To a layperson, this sounds . . . bad. But, in one sense, it may not be as bad as you think.
The ABA has its ratings since the 101st Congress — 1989, the first term of George H.W. Bush — on its website. We pulled out all of those ratings and divvied them up into five categories: those unanimously determined to be well-qualified, qualified or not-qualified and those who received a rating that included a substantial minority opinion between those three groupings. (So the two non-unanimous Trump picks above would land in the “split” category between “qualified” and “not qualified.”)
Trump, of course, has made fewer nominations over the course of his less-than-one-year-old term than did his predecessors over the course of the first two years of theirs. The circles below are scaled to the percentage of nominees in each group.
Trump has made fewer picks — but a higher percentage of them were determined to be not qualified or received a substantial minority of the standing committee who believed that they were not qualified.
This chart summarizes the data the Bump and his colleagues reviewed regarding ABA evaluations of nominees from every President going back to George H.W. Bush:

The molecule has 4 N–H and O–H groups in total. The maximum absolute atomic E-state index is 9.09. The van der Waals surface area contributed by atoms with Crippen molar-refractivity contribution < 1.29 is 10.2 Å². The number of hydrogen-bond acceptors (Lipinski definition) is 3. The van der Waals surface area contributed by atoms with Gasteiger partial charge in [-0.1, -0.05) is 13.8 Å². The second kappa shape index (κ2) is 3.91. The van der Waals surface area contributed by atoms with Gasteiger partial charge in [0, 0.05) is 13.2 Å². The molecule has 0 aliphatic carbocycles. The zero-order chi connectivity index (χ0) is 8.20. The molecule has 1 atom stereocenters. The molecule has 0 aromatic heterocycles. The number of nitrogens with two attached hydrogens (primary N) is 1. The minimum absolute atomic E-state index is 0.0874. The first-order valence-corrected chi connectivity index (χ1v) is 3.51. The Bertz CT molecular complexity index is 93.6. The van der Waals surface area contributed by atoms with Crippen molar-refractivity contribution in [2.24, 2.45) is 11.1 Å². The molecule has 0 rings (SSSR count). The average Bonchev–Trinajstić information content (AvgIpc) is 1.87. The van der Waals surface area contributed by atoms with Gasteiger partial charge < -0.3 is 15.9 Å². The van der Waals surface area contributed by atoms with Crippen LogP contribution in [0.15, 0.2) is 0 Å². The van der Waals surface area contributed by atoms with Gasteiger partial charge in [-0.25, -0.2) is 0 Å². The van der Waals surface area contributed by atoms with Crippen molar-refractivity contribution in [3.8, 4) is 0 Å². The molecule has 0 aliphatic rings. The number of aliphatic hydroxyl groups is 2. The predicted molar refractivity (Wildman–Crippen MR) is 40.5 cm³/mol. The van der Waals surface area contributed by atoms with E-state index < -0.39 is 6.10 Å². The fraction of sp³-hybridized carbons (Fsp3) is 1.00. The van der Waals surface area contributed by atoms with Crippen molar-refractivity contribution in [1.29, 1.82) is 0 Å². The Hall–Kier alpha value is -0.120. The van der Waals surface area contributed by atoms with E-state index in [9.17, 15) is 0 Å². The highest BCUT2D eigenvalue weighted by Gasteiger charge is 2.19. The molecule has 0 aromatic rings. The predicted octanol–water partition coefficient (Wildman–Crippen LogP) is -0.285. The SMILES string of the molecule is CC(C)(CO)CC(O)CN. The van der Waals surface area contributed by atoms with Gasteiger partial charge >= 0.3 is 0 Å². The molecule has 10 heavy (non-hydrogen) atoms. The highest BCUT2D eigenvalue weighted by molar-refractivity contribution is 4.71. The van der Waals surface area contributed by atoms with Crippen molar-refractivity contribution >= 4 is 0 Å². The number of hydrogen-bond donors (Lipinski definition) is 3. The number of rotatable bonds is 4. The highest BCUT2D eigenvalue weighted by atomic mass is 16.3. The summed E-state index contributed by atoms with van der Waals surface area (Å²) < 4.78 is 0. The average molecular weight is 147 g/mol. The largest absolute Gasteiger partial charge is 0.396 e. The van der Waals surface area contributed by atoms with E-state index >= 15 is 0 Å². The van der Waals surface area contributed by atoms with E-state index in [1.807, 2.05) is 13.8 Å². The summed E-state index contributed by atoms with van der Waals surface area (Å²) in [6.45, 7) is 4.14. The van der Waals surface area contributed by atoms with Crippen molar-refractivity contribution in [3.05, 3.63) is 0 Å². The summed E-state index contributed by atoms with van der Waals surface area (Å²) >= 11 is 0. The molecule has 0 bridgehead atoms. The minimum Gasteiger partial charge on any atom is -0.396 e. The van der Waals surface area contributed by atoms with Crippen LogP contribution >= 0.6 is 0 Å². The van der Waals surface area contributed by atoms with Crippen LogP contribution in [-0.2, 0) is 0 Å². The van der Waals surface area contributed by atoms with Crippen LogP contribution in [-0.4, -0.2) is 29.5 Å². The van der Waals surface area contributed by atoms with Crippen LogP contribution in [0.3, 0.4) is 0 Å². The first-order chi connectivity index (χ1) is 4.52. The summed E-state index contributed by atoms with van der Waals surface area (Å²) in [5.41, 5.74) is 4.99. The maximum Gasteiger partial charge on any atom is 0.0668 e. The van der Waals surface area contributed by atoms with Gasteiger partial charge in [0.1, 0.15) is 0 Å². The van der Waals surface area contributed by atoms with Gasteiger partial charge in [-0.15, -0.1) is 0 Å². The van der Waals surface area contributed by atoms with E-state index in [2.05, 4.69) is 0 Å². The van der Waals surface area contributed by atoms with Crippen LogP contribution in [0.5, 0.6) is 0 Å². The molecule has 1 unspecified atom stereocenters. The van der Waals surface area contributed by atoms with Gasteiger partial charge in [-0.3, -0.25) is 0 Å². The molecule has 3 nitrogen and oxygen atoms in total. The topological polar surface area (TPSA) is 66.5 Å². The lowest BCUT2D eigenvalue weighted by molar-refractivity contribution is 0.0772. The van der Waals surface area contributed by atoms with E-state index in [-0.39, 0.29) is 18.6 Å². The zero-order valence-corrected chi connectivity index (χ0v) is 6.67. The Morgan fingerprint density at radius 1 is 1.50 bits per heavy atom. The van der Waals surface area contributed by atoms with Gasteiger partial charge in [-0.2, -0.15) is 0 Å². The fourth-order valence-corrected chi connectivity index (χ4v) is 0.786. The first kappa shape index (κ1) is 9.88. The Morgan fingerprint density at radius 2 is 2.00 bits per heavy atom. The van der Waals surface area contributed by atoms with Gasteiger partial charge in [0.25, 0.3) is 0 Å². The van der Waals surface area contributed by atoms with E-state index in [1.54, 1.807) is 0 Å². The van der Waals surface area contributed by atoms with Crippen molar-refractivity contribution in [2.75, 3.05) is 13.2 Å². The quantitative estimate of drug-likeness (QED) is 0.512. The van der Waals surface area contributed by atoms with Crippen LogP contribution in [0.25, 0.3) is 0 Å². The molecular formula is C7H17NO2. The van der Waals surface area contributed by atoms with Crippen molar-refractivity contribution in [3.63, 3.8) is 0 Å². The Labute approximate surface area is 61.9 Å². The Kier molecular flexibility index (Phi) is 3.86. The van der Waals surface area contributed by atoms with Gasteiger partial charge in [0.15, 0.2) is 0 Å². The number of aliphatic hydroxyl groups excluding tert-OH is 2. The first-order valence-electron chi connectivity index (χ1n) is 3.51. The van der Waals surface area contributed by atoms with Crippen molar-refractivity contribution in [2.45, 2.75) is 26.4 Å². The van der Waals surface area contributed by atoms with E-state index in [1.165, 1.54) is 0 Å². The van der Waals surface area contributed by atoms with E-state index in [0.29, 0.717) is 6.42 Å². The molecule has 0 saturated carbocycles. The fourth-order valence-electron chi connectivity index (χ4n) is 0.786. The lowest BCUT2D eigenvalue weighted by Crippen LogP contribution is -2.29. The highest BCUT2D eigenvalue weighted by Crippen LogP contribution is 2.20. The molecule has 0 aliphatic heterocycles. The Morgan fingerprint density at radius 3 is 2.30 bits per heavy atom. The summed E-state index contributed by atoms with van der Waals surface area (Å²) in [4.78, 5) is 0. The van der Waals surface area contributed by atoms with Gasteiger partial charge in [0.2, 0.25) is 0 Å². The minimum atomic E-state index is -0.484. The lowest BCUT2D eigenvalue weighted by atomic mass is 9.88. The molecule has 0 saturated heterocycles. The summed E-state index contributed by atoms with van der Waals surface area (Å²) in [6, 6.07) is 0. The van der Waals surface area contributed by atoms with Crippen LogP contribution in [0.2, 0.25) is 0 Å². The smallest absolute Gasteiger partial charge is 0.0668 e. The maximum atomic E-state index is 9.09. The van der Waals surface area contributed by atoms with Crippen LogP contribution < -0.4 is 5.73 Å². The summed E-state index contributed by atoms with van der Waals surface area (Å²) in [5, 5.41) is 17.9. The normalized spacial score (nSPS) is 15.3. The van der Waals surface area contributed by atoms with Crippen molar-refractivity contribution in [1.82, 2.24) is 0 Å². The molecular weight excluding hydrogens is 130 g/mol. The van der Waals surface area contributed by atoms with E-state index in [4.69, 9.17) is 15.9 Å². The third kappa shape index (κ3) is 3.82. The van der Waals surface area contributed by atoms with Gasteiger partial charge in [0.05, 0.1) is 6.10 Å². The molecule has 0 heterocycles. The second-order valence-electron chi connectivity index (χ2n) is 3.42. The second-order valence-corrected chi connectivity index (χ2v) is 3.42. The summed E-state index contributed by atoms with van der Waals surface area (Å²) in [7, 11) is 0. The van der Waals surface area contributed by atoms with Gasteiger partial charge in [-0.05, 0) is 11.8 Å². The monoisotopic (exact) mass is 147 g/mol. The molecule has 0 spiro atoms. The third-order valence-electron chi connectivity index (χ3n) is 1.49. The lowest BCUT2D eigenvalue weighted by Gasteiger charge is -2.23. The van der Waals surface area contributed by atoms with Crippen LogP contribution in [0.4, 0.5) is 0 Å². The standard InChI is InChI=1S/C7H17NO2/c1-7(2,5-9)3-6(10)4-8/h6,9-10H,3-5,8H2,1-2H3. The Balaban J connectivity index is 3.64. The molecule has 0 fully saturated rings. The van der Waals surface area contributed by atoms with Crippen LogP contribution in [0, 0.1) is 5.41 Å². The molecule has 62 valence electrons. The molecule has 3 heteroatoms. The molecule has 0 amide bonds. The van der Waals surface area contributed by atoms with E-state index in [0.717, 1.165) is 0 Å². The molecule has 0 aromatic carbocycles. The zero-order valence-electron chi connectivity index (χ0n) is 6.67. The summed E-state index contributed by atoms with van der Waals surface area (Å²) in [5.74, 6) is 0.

As the chart reveals, the vast majority of the nominees that Trump has named to date have been rated “Very Qualified.” At 60%, the number in this category is roughly equal to those of George H.W. Bush and, given the fact, that we’re talking about a small universe of Trump nominees to choose from so far, within the range of those of Clinton, Bush 43, and Obama. Additionally, the percentage of his nominees to date who have received the slightly less prestigious “qualified rating is roughly in the same range as his predecessors, although on the higher end of that scale. Where he differs from those predecessors is in the percentage of nominees who have been rated “not qualified.” As can be seen, he is far ahead of any of his four immediate predecessors in this category, with roughly 20% of his nominees to date receiving the rating. As noted, this 20% is made up of just four nominees so far, but it exposes a potential pattern in Trump judicial appointment that doesn’t bode well for the future. It’s also worth noting that this study appears to examine Presidential judicial nominees at all levels, including appointments to the Supreme Court, the Circuit Courts of Appeal, and the District Court. The four Trump appointees that have been rated “not qualified” have all come at the District Court level. Given that, it would be interesting to see a breakdown of these ABA ratings based on what Court the Judge was appointed to. Given the trend, my bet is that Trump would be even further ahead of his predecessors in “not qualified” appointments than he is overall.